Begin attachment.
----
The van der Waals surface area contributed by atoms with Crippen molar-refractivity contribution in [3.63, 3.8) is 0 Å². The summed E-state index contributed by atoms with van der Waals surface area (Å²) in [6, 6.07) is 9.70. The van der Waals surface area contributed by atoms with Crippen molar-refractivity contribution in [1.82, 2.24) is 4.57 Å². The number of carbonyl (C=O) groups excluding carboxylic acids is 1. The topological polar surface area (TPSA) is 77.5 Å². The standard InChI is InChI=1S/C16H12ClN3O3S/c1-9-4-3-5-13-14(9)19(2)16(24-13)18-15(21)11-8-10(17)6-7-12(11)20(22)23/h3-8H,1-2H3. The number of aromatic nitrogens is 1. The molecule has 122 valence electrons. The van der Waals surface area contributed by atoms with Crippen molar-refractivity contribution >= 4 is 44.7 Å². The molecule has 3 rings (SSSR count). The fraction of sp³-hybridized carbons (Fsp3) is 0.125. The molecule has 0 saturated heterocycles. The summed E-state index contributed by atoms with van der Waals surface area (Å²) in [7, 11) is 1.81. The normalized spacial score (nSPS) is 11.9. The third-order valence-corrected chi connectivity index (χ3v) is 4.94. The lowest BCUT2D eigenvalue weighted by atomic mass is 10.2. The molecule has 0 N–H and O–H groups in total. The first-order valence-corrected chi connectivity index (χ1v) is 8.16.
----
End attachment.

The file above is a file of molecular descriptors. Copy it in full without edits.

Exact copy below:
The van der Waals surface area contributed by atoms with Crippen molar-refractivity contribution in [3.63, 3.8) is 0 Å². The summed E-state index contributed by atoms with van der Waals surface area (Å²) in [6, 6.07) is 9.70. The van der Waals surface area contributed by atoms with Crippen molar-refractivity contribution in [1.82, 2.24) is 4.57 Å². The number of carbonyl (C=O) groups excluding carboxylic acids is 1. The topological polar surface area (TPSA) is 77.5 Å². The standard InChI is InChI=1S/C16H12ClN3O3S/c1-9-4-3-5-13-14(9)19(2)16(24-13)18-15(21)11-8-10(17)6-7-12(11)20(22)23/h3-8H,1-2H3. The number of aromatic nitrogens is 1. The molecule has 122 valence electrons. The van der Waals surface area contributed by atoms with Crippen molar-refractivity contribution >= 4 is 44.7 Å². The molecule has 3 rings (SSSR count). The fraction of sp³-hybridized carbons (Fsp3) is 0.125. The molecule has 0 saturated heterocycles. The summed E-state index contributed by atoms with van der Waals surface area (Å²) in [7, 11) is 1.81. The normalized spacial score (nSPS) is 11.9. The third-order valence-corrected chi connectivity index (χ3v) is 4.94. The lowest BCUT2D eigenvalue weighted by atomic mass is 10.2. The molecule has 0 N–H and O–H groups in total. The first-order valence-corrected chi connectivity index (χ1v) is 8.16.